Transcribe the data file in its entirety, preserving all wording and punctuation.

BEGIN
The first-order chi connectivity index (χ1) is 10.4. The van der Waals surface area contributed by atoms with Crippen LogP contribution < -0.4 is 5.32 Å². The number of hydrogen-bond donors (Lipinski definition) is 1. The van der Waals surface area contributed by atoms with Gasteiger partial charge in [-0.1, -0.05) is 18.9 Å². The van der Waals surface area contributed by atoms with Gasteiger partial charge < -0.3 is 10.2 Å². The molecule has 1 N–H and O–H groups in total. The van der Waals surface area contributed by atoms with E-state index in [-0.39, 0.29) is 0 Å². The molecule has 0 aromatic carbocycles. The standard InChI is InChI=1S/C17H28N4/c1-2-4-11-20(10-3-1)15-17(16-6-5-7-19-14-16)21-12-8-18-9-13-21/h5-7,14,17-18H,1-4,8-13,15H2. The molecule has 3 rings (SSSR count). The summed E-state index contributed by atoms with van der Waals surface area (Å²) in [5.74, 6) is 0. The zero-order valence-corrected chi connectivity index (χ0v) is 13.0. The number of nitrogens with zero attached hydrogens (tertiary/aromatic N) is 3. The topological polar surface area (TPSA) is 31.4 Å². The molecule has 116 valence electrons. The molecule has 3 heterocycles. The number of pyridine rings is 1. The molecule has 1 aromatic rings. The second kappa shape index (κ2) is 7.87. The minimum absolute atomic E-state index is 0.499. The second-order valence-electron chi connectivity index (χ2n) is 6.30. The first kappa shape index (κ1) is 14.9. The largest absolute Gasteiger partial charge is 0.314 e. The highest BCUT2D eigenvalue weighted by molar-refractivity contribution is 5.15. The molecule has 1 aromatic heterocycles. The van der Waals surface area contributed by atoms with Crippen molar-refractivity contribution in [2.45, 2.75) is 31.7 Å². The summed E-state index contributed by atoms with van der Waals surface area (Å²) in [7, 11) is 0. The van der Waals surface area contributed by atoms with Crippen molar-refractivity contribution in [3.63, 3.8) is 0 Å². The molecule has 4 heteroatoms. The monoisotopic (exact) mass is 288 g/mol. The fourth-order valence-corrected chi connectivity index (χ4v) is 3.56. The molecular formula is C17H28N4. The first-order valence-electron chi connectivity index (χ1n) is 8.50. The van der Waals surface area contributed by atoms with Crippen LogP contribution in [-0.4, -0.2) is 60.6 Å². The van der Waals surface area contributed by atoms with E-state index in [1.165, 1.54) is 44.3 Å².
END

The first-order chi connectivity index (χ1) is 10.4. The van der Waals surface area contributed by atoms with Crippen LogP contribution < -0.4 is 5.32 Å². The number of hydrogen-bond donors (Lipinski definition) is 1. The van der Waals surface area contributed by atoms with Gasteiger partial charge in [-0.1, -0.05) is 18.9 Å². The van der Waals surface area contributed by atoms with Gasteiger partial charge < -0.3 is 10.2 Å². The molecule has 1 N–H and O–H groups in total. The van der Waals surface area contributed by atoms with E-state index in [-0.39, 0.29) is 0 Å². The molecule has 0 aromatic carbocycles. The standard InChI is InChI=1S/C17H28N4/c1-2-4-11-20(10-3-1)15-17(16-6-5-7-19-14-16)21-12-8-18-9-13-21/h5-7,14,17-18H,1-4,8-13,15H2. The molecule has 3 rings (SSSR count). The summed E-state index contributed by atoms with van der Waals surface area (Å²) in [5.74, 6) is 0. The zero-order valence-corrected chi connectivity index (χ0v) is 13.0. The number of nitrogens with zero attached hydrogens (tertiary/aromatic N) is 3. The topological polar surface area (TPSA) is 31.4 Å². The molecule has 116 valence electrons. The molecule has 3 heterocycles. The number of pyridine rings is 1. The molecule has 1 aromatic rings. The second kappa shape index (κ2) is 7.87. The minimum absolute atomic E-state index is 0.499. The second-order valence-electron chi connectivity index (χ2n) is 6.30. The first kappa shape index (κ1) is 14.9. The largest absolute Gasteiger partial charge is 0.314 e. The highest BCUT2D eigenvalue weighted by molar-refractivity contribution is 5.15. The molecule has 1 aromatic heterocycles. The van der Waals surface area contributed by atoms with Crippen molar-refractivity contribution in [2.45, 2.75) is 31.7 Å². The summed E-state index contributed by atoms with van der Waals surface area (Å²) in [7, 11) is 0. The van der Waals surface area contributed by atoms with Crippen molar-refractivity contribution in [3.63, 3.8) is 0 Å². The molecule has 4 heteroatoms. The monoisotopic (exact) mass is 288 g/mol. The fourth-order valence-corrected chi connectivity index (χ4v) is 3.56. The molecular formula is C17H28N4. The first-order valence-electron chi connectivity index (χ1n) is 8.50. The van der Waals surface area contributed by atoms with Crippen LogP contribution in [-0.4, -0.2) is 60.6 Å². The van der Waals surface area contributed by atoms with E-state index in [1.165, 1.54) is 44.3 Å².